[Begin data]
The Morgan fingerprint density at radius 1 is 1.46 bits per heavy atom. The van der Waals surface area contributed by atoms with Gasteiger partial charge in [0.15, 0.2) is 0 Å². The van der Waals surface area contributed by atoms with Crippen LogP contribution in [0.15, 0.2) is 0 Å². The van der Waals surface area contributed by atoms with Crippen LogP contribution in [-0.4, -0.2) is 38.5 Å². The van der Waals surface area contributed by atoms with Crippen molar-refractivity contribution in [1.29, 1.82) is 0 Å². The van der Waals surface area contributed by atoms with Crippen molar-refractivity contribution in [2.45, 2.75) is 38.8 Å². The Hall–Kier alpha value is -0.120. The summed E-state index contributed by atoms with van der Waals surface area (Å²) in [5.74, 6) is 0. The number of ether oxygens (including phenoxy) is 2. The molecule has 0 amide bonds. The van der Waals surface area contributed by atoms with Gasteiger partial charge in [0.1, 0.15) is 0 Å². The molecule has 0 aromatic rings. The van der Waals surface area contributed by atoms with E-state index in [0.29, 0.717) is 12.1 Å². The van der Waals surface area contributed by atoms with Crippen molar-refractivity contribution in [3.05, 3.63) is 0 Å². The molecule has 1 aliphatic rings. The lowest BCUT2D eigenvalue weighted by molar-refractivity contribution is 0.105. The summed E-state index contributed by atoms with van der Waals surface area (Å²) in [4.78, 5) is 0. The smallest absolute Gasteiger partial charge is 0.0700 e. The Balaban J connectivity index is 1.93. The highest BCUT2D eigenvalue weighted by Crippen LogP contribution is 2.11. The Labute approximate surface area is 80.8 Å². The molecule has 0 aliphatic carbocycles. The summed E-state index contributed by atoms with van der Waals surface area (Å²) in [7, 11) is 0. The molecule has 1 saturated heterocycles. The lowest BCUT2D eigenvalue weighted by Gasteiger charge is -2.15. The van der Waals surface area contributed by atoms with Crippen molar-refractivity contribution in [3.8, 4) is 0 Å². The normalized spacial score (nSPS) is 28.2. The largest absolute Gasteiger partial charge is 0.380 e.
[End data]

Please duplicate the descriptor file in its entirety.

The Morgan fingerprint density at radius 1 is 1.46 bits per heavy atom. The van der Waals surface area contributed by atoms with Gasteiger partial charge in [0.15, 0.2) is 0 Å². The van der Waals surface area contributed by atoms with Crippen LogP contribution in [0.15, 0.2) is 0 Å². The van der Waals surface area contributed by atoms with Crippen LogP contribution in [-0.4, -0.2) is 38.5 Å². The van der Waals surface area contributed by atoms with Crippen molar-refractivity contribution in [1.29, 1.82) is 0 Å². The van der Waals surface area contributed by atoms with Crippen molar-refractivity contribution in [2.45, 2.75) is 38.8 Å². The Hall–Kier alpha value is -0.120. The summed E-state index contributed by atoms with van der Waals surface area (Å²) in [5.74, 6) is 0. The number of ether oxygens (including phenoxy) is 2. The molecule has 0 amide bonds. The van der Waals surface area contributed by atoms with Gasteiger partial charge in [0.1, 0.15) is 0 Å². The molecule has 0 aromatic rings. The van der Waals surface area contributed by atoms with E-state index in [0.29, 0.717) is 12.1 Å². The van der Waals surface area contributed by atoms with Crippen molar-refractivity contribution in [3.05, 3.63) is 0 Å². The molecule has 1 aliphatic rings. The lowest BCUT2D eigenvalue weighted by molar-refractivity contribution is 0.105. The summed E-state index contributed by atoms with van der Waals surface area (Å²) in [4.78, 5) is 0. The smallest absolute Gasteiger partial charge is 0.0700 e. The Balaban J connectivity index is 1.93. The highest BCUT2D eigenvalue weighted by Crippen LogP contribution is 2.11. The Labute approximate surface area is 80.8 Å². The molecule has 0 aliphatic carbocycles. The summed E-state index contributed by atoms with van der Waals surface area (Å²) in [7, 11) is 0. The molecule has 1 saturated heterocycles. The lowest BCUT2D eigenvalue weighted by Gasteiger charge is -2.15. The van der Waals surface area contributed by atoms with Crippen molar-refractivity contribution in [3.8, 4) is 0 Å². The normalized spacial score (nSPS) is 28.2. The largest absolute Gasteiger partial charge is 0.380 e.